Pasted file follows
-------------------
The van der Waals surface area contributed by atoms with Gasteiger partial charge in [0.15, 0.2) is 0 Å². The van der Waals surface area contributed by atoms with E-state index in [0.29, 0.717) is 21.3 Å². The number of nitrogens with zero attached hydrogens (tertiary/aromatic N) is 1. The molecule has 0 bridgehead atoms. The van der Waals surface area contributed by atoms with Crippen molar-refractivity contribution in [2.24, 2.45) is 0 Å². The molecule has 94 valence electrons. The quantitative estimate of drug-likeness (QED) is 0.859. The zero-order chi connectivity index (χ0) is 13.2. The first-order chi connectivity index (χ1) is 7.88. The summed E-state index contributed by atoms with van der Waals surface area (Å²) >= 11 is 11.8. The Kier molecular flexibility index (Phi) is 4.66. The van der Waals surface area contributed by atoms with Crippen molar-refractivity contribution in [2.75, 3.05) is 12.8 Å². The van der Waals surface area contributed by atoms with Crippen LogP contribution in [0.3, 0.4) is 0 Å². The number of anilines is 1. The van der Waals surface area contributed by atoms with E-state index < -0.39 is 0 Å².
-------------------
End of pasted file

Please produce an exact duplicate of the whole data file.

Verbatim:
The van der Waals surface area contributed by atoms with Gasteiger partial charge in [0.15, 0.2) is 0 Å². The van der Waals surface area contributed by atoms with E-state index in [0.29, 0.717) is 21.3 Å². The number of nitrogens with zero attached hydrogens (tertiary/aromatic N) is 1. The molecule has 0 bridgehead atoms. The van der Waals surface area contributed by atoms with Crippen molar-refractivity contribution in [2.24, 2.45) is 0 Å². The molecule has 94 valence electrons. The quantitative estimate of drug-likeness (QED) is 0.859. The zero-order chi connectivity index (χ0) is 13.2. The first-order chi connectivity index (χ1) is 7.88. The summed E-state index contributed by atoms with van der Waals surface area (Å²) >= 11 is 11.8. The Kier molecular flexibility index (Phi) is 4.66. The van der Waals surface area contributed by atoms with Crippen molar-refractivity contribution in [2.75, 3.05) is 12.8 Å². The van der Waals surface area contributed by atoms with Crippen LogP contribution in [0.3, 0.4) is 0 Å². The number of anilines is 1. The van der Waals surface area contributed by atoms with E-state index < -0.39 is 0 Å².